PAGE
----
The Mischief of Congress: An Analysis

Less than three weeks after being introduced, the American Health Care Act of 2017 — Congress’ alternative to the Patient Protection and Affordable Care Act of 2010 — was,  for all intents and purposes, dead. This is a major legislative defeat for President Trump and the Republican Congress, to say the least. This measure failed because Congress as an institution was specifically designed to kill … Continue reading The Mischief of Congress: An Analysis

Remembering Martin McGuinness: Why Peace is Worth the Sacrifice

If you want to make peace, you don’t talk to your friends. You talk to your enemies. – Moshe Dayan It is perhaps a good thing that few people today remember that terrorism was once synonymous with the Irish. But the period of conflict in Northern Ireland between 1969 and 1998, known as The Troubles, was responsible for around 3,700 deaths and 50,000 injuries in … Continue reading Remembering Martin McGuinness: Why Peace is Worth the Sacrifice

Donald Trump is No LBJ

The National Review recently published an article –a bit of amateur history written by John Fund, whose National Review byline brags that he is the author of Stealing Elections: How Voter Fraud Threatens Our Democracy (I do not mean to level an ad hominem attack, I simply wish to point out that there are some pundits whose arguments lack, shall we say, ethos). Mr. Fund argues … Continue reading Donald Trump is No LBJ

Those Who Single out Islam Don’t Understand Terrorism

“Nothing is easier than to denounce the evildoer; nothing is more difficult than to understand him.” – Fyodor Dostoevsky The average person might be surprised to find out that George Habash, the founder of the Popular Front for the Liberation of Palestine (PFLP), was an Orthodox Christian. Sirhan Sirhan, the Palestinian nationalist who killed Robert Kennedy, was also a Christian. So was PFLP leader Wadie … Continue reading Those Who Single out Islam Don’t Understand Terrorism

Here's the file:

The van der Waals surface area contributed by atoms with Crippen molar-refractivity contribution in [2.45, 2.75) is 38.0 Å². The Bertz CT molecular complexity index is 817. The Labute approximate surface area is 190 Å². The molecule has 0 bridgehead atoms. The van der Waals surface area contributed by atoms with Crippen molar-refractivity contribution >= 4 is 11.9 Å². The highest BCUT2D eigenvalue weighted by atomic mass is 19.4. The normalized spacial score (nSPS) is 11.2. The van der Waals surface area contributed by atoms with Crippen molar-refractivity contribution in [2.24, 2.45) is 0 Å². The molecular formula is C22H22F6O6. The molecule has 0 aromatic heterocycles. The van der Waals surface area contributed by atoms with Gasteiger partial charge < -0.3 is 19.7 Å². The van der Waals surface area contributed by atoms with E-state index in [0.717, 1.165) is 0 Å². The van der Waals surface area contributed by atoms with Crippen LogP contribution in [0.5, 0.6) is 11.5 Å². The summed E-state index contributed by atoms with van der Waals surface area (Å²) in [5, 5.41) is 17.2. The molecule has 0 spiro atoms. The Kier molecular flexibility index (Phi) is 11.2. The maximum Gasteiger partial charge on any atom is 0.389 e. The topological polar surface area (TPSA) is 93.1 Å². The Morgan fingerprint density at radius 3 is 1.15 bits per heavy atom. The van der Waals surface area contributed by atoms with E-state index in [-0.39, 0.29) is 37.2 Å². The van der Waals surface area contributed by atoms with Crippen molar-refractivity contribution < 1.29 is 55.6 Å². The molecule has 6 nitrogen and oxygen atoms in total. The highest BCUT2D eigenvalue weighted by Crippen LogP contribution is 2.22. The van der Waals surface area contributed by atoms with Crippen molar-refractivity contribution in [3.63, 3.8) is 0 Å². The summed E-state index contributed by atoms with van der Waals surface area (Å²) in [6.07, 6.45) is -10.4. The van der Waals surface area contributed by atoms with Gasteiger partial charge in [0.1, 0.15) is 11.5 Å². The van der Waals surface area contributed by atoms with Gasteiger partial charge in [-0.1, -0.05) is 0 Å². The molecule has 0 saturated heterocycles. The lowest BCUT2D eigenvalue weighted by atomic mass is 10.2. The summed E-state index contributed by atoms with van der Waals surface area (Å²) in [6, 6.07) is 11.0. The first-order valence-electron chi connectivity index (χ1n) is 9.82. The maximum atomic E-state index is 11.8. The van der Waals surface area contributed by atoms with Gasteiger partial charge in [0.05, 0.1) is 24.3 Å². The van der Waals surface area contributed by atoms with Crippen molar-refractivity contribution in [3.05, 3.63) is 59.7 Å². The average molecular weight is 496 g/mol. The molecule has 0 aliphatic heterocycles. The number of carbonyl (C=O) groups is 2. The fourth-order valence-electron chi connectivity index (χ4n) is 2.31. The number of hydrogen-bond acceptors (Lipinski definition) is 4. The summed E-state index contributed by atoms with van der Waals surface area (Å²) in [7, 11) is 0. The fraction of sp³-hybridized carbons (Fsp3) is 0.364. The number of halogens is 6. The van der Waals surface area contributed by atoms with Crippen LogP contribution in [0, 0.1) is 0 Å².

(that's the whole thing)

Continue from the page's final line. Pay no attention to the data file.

Reflections on 2016 – Fighting Extremism in an Authoritarian Age

I was born in Pakistan and lived in Texas from the age of two until last year. Despite having a Muslim name, I am more likely to condemn a stranger for ordering their steak well-done or pronouncing pecan as “pee-can” than I am for the language that they pray in or the person that they believe should have succeeded Muhammad 1,400 years ago. I identify … Continue reading Reflections on 2016 – Fighting Extremism in an Authoritarian Age

The Democratic Party Is Not the Party in Need of a Post-Election “Autopsy”

It has become something of a tired cliche of our political culture: after losing a presidential election, the losing party is supposed to begin with the process of “soul searching”, “introspection”, or other similar metaphorical exercises. After all, if only their coalition and/or candidate had been more XYZ, they totally would have won the election. In the immediate aftermath of the 2016 presidential campaign, conventional … Continue reading The Democratic Party Is Not the Party in Need of a Post-Election “Autopsy”